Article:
Teenage Volunteers Give Team Effort
March 14, 2002 | By Corissa Jansen
Lewis Schroeder was practically born a team player.
Six years each of soccer, baseball, basketball, wrestling. Three years of football. A few years in Boy Scouts, too. All told, the 18-year-old New Berlin Eisenhower High School senior has nearly doubled his age in years spent in organized sports and group activities. And just as coaches taught him long ago to pass the football to his teammates, Schroeder takes the same approach when he wants to lend a helping hand.
Only, when he volunteers, the playing field is a backyard. And he passes a rake to another member of the Senior Advocate Youth Exchange Service Inc. The group of New Berlin young people helps senior citizens with household chores.
“It makes it a lot easier if you’re working in a team because you’re not always comfortable if you’re by yourself,” said one of Schroeder’s SAYES teammates, Rhiannon Eiche, 17. “If you’re with other people, you just have fun with it.”
A generation that spent much of its childhood at sports practices or performing in dance troupes, today’s youth often carry their ingrained team-oriented attitudes with them when they volunteer.
While their predecessors of Generation X were known more for the solo volunteer doing individual acts of kindness, this generation of so-called “Millennials” is filling what scholars call a societal void for team play and wider civic achievement.
“While the rest of America has been bowling alone, today’s generation has been playing on soccer teams, and confidently working together on collaborative projects,” said historian and author William Strauss, referring to “Bowling Alone: The Collapse and Revival of American Community,” by Harvard University professor Robert D. Putnam. The book focuses on a change in American culture that has been pulling adults away from the social institutions that used to connect them, such as Kiwanis and Jaycees clubs and other service groups.
According to Putnam, more Americans are bowling than ever before, but they’re going it alone instead of joining leagues.
Not so with an emerging young generation that’s surpassing baby boomers both in numbers and its sense of community spirit, says Strauss, who with Neil Howe co-wrote “Millennials Rising: The Next Great Generation.”
“It’s a very different kind of youth activism than what we saw in the boomer days. In the ‘60s and ‘70s, it was ‘end the draft, stop the war,’” Strauss said. “For today’s kids, the focus is much more local and practical. And they’re working in teams and going for results, rather than chasing a symbolic moral vision.”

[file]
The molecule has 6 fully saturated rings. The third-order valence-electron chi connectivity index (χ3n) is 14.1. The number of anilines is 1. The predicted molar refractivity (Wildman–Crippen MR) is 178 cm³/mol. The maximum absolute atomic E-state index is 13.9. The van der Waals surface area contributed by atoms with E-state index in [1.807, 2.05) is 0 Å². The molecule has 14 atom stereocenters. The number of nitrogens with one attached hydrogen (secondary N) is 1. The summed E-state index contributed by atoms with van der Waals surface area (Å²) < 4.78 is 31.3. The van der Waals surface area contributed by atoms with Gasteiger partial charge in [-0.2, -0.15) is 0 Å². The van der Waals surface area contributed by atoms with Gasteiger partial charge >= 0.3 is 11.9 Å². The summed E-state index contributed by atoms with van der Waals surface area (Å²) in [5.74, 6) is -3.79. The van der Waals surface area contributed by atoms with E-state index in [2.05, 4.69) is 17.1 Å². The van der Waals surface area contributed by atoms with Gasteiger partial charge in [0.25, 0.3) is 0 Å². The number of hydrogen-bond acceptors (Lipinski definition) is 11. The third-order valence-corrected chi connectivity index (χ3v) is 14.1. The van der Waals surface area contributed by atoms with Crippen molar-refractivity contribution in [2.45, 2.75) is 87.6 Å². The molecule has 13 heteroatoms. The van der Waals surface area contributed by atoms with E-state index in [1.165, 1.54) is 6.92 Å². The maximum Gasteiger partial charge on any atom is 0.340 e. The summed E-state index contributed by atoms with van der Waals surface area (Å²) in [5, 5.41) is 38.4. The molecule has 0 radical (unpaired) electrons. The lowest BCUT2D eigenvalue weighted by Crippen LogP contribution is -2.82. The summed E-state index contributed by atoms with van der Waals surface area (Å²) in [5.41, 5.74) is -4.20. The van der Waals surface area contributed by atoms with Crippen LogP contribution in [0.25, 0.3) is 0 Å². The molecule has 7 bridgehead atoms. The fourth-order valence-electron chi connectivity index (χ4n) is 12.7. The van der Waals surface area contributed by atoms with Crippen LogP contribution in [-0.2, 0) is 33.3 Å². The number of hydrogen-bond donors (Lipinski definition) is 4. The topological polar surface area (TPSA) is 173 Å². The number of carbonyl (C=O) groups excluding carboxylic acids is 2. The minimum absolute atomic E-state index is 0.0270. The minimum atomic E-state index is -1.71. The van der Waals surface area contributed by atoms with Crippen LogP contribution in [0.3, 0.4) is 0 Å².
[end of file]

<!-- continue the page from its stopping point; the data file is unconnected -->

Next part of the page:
For the team members with New Berlin’s SAYES, results are very local and practical. A yard is cleared of leaves. Windows are washed. Garages are swept.
But the rewards, the teens say, are much more lofty. The rush they feel when they’ve made a difference to someone. Knowing that they’ve helped senior citizens or adults with disabilities continue to be able to live on their own. The simple joy of jumping together into a pile of leaves.
“That’s the whole point—not just to do it, but to have fun while you’re doing it,” said 17-year-old Debbie Stormoen. “It makes you want to keep doing it.”
Experts say it’s no surprise that today’s teenagers are increasingly focused on group volunteering. These students have frequently been taken out of the classroom as more schools emphasize community service or “service learning” as part of the curriculum, says Susan Crites Pierce, author of “The Giving Family: Raising Our Children to Help Others.”
Partly because of their classroom work, kids are now volunteering at ages as young as 6, with the average age being 13 1/2, according to a national survey of American parents conducted for Menomonee Falls-based Kohl’s Department Stores as they launch their second-annual Kohl’s Kids Who Care awards program.
Pierce says the trend is likely to continue, as more non-profit organizations and family foundations are beginning to incorporate teens on their boards. For example, all Milwaukee-area YMCA branches have recently established Teen Action Councils.
And the Washington-based Points of Light Foundation is also working with organizations to figure out ways to better involve a willing generation of young people in volunteering.
“It’s just an obvious fit,” said Pierce, who is working with Kohl’s as it searches for “the most caring youth in America” in a program that awards $126,000 in scholarships to regional and national winners.
“It’s very empowering for children to find they are capable of helping others and making a difference in people’s lives,” Pierce said.
Impact on People
The SAYES team members said they’ve seen touching examples of the way their work has affected people. All of them remember the old man who cried after the team cleared his small lawn on a sunny day in October.
“Now that was moving,” said 17-year-old Jason Larcheid. “It makes you feel like you’ve done a lot more than just rake the leaves.”
“When you see the emotion from the people you help, it makes up for how bad you sweated and how hard you tried and how you cut your fingers,” Schroeder added.
With rakes and brooms in hand, about 20 SAYES teen volunteers filed into a rented bus that morning at 7:15. Before the sun set, they had cleaned up the yards of eight elderly people in New Berlin.
In their khaki pants, hooded Wisconsin sweat shirts and polo shirts, they appear to be a fairly homogenous bunch, but adolescent social structure separates them at school: the jocks, the skaters, the cheerleaders, the band kids.
As they’ve grown older, though, the teens say they’ve largely set aside those conventions.
When it’s the right thing to do, it’s just fun to see everybody work together,” Eiche said.